Eight Ishihara charts for testing colour blindness, Europe, 1917-1959
Colour blindness is tested using these eight placards. They are known as Ishihara charts. They are named after their inventor, Japanese ophthalmologist Shinobu Ishihara (1897–1963). Each image consists of closely packed coloured dots and a number. The patient must identify the number or image he or she can see. The type of colour blindness a patient has is identified using the range of charts. There are several types of colour blindness. These range in severity. In dichromatism, there is difficulty seeing one of the three primary colours: red, blue or green. In anomalous trichomatsis, there is reduced sensitivity to certain colours. In the rarer monochromatism, there is no colour vision and the world is seen in white, black and grey shades. Ishihara devised his test in 1917. It is still used.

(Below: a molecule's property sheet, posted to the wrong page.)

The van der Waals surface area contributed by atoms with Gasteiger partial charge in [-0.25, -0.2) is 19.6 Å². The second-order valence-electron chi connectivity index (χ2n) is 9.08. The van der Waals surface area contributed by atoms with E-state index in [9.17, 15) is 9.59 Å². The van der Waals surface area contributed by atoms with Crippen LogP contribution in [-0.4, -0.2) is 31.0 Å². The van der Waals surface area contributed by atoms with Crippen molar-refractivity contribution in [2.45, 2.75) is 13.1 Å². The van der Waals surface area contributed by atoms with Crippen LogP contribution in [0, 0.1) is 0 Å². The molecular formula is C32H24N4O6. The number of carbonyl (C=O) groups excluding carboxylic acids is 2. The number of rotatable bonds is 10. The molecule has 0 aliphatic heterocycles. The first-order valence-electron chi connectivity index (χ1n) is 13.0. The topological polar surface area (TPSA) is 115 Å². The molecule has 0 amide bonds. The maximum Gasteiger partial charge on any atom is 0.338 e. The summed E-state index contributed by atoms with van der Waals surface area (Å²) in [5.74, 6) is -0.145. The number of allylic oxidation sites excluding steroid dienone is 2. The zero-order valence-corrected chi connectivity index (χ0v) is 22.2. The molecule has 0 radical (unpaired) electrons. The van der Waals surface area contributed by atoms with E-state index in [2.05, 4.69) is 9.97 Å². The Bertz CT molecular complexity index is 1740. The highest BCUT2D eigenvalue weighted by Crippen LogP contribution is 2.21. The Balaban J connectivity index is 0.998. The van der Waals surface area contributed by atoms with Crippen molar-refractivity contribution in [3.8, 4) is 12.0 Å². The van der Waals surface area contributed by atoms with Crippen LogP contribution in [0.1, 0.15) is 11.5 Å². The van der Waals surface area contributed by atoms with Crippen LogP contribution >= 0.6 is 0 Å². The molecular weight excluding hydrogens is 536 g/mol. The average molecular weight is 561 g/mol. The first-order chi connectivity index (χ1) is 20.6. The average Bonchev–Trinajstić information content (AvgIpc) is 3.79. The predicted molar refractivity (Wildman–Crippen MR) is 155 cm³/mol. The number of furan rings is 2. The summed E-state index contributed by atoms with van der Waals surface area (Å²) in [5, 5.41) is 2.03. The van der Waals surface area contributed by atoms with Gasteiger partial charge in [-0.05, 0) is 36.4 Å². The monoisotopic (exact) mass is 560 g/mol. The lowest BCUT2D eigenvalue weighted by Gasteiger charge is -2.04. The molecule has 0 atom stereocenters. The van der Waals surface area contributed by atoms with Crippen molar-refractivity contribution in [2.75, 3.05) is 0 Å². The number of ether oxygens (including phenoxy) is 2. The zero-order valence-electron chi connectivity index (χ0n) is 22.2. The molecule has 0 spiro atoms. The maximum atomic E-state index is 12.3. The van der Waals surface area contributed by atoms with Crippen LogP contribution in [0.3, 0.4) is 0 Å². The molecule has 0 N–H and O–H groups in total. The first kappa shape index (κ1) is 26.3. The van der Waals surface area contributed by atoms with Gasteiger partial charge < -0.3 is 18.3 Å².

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Glossary: colour blindness test
A test to find whether a person is colour blind. The most commonly used test in the world is the Ishihara test invented in 1917, where numbers are concealed within a circle of different colours.